Subscribe To Our Newsletter! But recently they ran a piece that portrayed sexual fluidity in a way that was less than accurate, and perhaps ideologically biased. In the interest of scientific accuracy, I wanted to set the record straight.
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Lisa Diamond. Psychology professor Lisa M. DiamondPhD, has researched and written the book on this topic.
N ick Meadowcroft-Lunn has a girlfriend, whom he has been seeing for three years. Jezz Palmer has a girlfriend, too, and they have been together for five. You might assume therefore that Nick is straight and Jezz is gay; or, if not, that both must be bisexual. But you would be wrong.
Sexual fluidity is one or more changes in sexuality or sexual identity sometimes known as sexual orientation identity. Scientific consensus is that sexual orientation is not a choice. The results of a large-scale, longitudinal study by Savin-Williams, Joyner, and Rieger indicated that stability of sexual orientation identity over a six-year period was more common than change, and that stability was greatest among men and those identifying as heterosexual.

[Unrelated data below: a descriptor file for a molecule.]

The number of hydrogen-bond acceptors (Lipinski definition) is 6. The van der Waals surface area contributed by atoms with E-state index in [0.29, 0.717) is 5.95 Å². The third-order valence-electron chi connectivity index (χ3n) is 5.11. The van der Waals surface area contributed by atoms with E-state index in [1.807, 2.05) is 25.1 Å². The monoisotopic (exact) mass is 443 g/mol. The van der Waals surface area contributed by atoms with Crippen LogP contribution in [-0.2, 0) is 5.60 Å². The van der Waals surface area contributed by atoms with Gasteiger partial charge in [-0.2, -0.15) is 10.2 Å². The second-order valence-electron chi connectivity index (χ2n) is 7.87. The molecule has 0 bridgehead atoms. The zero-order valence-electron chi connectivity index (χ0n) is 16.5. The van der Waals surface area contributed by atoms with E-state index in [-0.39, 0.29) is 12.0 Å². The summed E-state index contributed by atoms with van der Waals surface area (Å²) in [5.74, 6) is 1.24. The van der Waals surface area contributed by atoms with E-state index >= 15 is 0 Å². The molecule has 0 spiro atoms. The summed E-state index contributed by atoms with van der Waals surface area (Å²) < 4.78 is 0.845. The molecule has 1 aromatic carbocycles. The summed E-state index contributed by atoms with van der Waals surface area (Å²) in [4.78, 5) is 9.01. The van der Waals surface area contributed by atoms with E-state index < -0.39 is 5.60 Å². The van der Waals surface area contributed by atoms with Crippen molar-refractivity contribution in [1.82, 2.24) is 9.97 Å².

Recently, I was speaking with a friend about sexuality and labels: She has fallen in love with both men and women, and cannot quite pin down her orientation. Hers is more an attraction she can categorize on a person-to-person basis and it has evolved over the years, but when pressed to define it herself, no single word surfaces. Sexually, what?
Lisa M. Diamond is an American psychologist and feminist. She is a professor of developmental psychology and health psychology at the University of Utah. Her research focuses on sexual orientation development, sexual identityand bonding.
A Research and Educational Organization that engages the cultural issues of the day within the Orthodox Christian Tradition. In what could be called a stunning reversal, Dr. Lisa Diamond, a top researcher of the American Psychological Association APA and avowed lesbian activist, states that viewing sexuality as exclusively two types — heterosexual and homosexual — that are rigid and unchangeable no longer applies. California psychologist Laura A.